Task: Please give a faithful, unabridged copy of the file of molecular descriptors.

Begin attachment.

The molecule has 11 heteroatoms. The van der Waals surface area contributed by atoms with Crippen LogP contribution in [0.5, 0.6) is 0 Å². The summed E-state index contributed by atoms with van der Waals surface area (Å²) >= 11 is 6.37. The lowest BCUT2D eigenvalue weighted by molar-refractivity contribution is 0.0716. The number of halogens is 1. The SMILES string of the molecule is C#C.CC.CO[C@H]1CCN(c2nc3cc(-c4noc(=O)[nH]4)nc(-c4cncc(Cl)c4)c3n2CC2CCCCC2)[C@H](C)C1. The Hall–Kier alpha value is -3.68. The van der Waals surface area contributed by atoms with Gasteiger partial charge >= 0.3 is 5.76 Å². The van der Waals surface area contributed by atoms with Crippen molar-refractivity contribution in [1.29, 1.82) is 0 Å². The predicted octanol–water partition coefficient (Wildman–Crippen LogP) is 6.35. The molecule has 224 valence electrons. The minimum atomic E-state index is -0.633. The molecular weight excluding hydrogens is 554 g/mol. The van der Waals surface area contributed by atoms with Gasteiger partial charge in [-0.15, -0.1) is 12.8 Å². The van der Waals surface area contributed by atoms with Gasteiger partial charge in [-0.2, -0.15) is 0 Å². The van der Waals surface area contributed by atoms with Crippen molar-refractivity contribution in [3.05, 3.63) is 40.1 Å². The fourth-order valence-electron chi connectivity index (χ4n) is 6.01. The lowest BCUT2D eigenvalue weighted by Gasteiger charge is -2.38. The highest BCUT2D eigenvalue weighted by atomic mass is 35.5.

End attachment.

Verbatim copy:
The molecule has 11 heteroatoms. The van der Waals surface area contributed by atoms with Crippen LogP contribution in [0.5, 0.6) is 0 Å². The summed E-state index contributed by atoms with van der Waals surface area (Å²) >= 11 is 6.37. The lowest BCUT2D eigenvalue weighted by molar-refractivity contribution is 0.0716. The number of halogens is 1. The SMILES string of the molecule is C#C.CC.CO[C@H]1CCN(c2nc3cc(-c4noc(=O)[nH]4)nc(-c4cncc(Cl)c4)c3n2CC2CCCCC2)[C@H](C)C1. The Hall–Kier alpha value is -3.68. The van der Waals surface area contributed by atoms with Gasteiger partial charge >= 0.3 is 5.76 Å². The van der Waals surface area contributed by atoms with Crippen molar-refractivity contribution in [1.29, 1.82) is 0 Å². The predicted octanol–water partition coefficient (Wildman–Crippen LogP) is 6.35. The molecule has 224 valence electrons. The minimum atomic E-state index is -0.633. The molecular weight excluding hydrogens is 554 g/mol. The van der Waals surface area contributed by atoms with Gasteiger partial charge in [-0.15, -0.1) is 12.8 Å². The van der Waals surface area contributed by atoms with Gasteiger partial charge in [-0.2, -0.15) is 0 Å². The van der Waals surface area contributed by atoms with Crippen molar-refractivity contribution in [3.05, 3.63) is 40.1 Å². The fourth-order valence-electron chi connectivity index (χ4n) is 6.01. The lowest BCUT2D eigenvalue weighted by Gasteiger charge is -2.38. The highest BCUT2D eigenvalue weighted by atomic mass is 35.5.